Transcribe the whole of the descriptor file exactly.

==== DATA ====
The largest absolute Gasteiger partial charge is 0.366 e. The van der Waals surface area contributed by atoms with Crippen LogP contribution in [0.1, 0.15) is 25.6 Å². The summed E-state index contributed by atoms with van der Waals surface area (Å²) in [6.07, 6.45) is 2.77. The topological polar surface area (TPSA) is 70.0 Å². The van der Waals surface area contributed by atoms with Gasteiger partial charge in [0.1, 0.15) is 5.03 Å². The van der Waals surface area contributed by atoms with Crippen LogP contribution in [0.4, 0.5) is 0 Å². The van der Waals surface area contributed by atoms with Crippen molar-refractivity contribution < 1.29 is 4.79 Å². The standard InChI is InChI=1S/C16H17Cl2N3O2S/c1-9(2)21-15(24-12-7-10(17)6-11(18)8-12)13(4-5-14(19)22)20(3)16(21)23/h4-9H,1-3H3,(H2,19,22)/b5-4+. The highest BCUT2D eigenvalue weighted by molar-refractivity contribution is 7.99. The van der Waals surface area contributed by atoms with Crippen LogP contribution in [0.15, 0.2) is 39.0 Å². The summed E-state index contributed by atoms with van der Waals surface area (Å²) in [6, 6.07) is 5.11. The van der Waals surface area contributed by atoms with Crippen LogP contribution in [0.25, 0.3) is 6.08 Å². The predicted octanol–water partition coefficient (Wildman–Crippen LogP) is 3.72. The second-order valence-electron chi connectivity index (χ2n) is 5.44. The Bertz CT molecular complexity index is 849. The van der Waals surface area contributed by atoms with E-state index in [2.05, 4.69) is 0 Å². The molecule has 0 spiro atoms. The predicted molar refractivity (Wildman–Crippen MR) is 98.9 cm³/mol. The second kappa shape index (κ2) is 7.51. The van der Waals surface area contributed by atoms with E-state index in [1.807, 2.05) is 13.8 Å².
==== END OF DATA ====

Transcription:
The largest absolute Gasteiger partial charge is 0.366 e. The van der Waals surface area contributed by atoms with Crippen LogP contribution in [0.1, 0.15) is 25.6 Å². The summed E-state index contributed by atoms with van der Waals surface area (Å²) in [6.07, 6.45) is 2.77. The topological polar surface area (TPSA) is 70.0 Å². The van der Waals surface area contributed by atoms with Gasteiger partial charge in [0.1, 0.15) is 5.03 Å². The van der Waals surface area contributed by atoms with Crippen LogP contribution in [0.4, 0.5) is 0 Å². The van der Waals surface area contributed by atoms with Crippen molar-refractivity contribution < 1.29 is 4.79 Å². The standard InChI is InChI=1S/C16H17Cl2N3O2S/c1-9(2)21-15(24-12-7-10(17)6-11(18)8-12)13(4-5-14(19)22)20(3)16(21)23/h4-9H,1-3H3,(H2,19,22)/b5-4+. The highest BCUT2D eigenvalue weighted by molar-refractivity contribution is 7.99. The van der Waals surface area contributed by atoms with Crippen LogP contribution in [0.15, 0.2) is 39.0 Å². The summed E-state index contributed by atoms with van der Waals surface area (Å²) in [6, 6.07) is 5.11. The van der Waals surface area contributed by atoms with Crippen LogP contribution in [0.25, 0.3) is 6.08 Å². The predicted octanol–water partition coefficient (Wildman–Crippen LogP) is 3.72. The second-order valence-electron chi connectivity index (χ2n) is 5.44. The Bertz CT molecular complexity index is 849. The van der Waals surface area contributed by atoms with E-state index in [2.05, 4.69) is 0 Å². The molecule has 0 spiro atoms. The predicted molar refractivity (Wildman–Crippen MR) is 98.9 cm³/mol. The second kappa shape index (κ2) is 7.51. The van der Waals surface area contributed by atoms with E-state index in [1.807, 2.05) is 13.8 Å².